• MYTH: If women would just stop drinking so much, they wouldn’t be sexually assaulted
    FACT: Alcohol is a weapon that some assailants use to control their victim and render them helpless. As part of their plan, an assailant will encourage the victim to use alcohol, or identify an individual who is already drunk. Alcohol is not a cause of sexual assault; it is only one of many tools that assailants use. Sexual assault still happens in the absence of alcohol.

Medical Concerns

Receiving immediate and follow-up medical attention is one of the most important things that you can do for yourself if you have been sexually assaulted. You may have injuries that need to be treated, and you may want to be tested for pregnancy and Sexually Transmitted Infections (STIs). A friend, relative, or advocate from the Assault Crisis Center in Washtenaw County can accompany you to the hospital. You do not have to do this alone!

If You Were Assaulted Recently

  • Go to an Emergency Room: The most important reason to do this is to check for injuries. It may be hard to tell general aches and pains from the assault from serious injuries related to the assault. Although it will not be easy, an exam may help set your mind at ease. You will also be given important information about STIs and pregnancy.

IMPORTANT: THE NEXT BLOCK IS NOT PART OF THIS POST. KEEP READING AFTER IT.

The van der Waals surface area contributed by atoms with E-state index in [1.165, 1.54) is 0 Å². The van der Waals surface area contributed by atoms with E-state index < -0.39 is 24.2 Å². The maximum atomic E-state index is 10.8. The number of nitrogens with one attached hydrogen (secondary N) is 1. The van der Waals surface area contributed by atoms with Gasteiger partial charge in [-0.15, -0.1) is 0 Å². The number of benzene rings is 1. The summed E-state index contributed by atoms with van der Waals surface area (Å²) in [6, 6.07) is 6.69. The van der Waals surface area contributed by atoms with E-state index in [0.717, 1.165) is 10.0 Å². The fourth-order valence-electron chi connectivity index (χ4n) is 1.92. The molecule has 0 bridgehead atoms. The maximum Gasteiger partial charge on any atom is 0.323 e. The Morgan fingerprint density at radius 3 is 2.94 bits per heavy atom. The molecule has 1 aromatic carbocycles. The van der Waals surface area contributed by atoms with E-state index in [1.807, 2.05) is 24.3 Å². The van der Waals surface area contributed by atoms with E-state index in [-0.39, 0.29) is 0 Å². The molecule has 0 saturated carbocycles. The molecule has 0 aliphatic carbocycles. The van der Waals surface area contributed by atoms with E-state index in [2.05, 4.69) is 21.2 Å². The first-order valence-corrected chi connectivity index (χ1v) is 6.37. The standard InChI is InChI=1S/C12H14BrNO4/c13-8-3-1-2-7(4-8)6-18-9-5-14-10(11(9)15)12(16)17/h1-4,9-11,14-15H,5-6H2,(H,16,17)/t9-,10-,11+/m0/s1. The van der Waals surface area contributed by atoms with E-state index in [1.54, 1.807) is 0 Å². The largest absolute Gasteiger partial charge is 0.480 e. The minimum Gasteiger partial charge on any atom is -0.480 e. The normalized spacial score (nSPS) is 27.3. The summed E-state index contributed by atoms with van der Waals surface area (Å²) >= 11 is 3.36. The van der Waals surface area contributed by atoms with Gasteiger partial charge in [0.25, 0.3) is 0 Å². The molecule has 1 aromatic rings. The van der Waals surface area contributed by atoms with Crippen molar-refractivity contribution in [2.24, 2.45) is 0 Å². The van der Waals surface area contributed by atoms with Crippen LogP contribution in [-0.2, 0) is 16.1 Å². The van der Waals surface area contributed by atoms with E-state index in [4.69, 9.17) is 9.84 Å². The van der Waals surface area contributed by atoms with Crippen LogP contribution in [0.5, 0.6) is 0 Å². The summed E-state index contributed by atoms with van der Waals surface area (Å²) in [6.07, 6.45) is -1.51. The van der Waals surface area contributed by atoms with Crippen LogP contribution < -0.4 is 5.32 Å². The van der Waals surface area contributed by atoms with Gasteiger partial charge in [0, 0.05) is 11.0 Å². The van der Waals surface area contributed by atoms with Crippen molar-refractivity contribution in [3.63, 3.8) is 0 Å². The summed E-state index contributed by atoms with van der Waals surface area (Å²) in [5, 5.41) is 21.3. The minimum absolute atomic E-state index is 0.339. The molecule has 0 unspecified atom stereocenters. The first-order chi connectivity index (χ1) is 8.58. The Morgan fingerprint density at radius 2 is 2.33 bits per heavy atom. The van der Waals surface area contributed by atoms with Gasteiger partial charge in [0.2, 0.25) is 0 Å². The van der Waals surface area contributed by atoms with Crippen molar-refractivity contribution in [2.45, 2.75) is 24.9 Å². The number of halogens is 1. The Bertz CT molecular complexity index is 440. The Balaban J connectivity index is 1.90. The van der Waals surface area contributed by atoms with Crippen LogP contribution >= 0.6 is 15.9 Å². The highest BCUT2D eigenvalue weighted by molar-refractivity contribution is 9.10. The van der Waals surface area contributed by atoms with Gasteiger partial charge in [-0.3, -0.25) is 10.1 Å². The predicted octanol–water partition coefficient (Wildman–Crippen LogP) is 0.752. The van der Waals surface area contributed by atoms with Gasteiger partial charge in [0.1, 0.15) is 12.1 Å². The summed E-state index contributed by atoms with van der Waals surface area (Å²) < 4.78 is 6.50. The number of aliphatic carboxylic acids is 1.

• Pregnancy and STI Concerns: You may want to ask your doctor or nurse about the “morning after pill.” This treatment is a high dose of estrogen that is effective at preventing pregnancy if taken within 72 hours of the assault. The hospital may also give you antibiotics for STIs. Base-line tests for pregnancy and some STIs may be completed. These tests will only tell you if you were infected or pregnant before the assault.
  • Preserving Evidence: Another important reason to receive immediate medical attention is to collect physical evidence for a criminal investigation. A hospital emergency room is the best place to do this. Emergency room staff can perform a rape kit exam. This is a standardized exam and a series of lab tests that are designed to collect physical evidence for use in the prosecution of rape cases. Every emergency room is required to offer the rape kit exam if the assault happened within the previous 72 hours. Evidence is best collected within 6 hours of the assault. You are not required to have the kit completed.
  • Legal: The hospital is required by law to notify the police of the rape. Having a rape kit completed does not mean that you have to talk to the police. You can refuse to speak to the officers. If you are currently unsure about participating in criminal prosecution, having the rape kit completed will help keep your options open. You may feel differently in a few months than you do immediately after the sexual assault.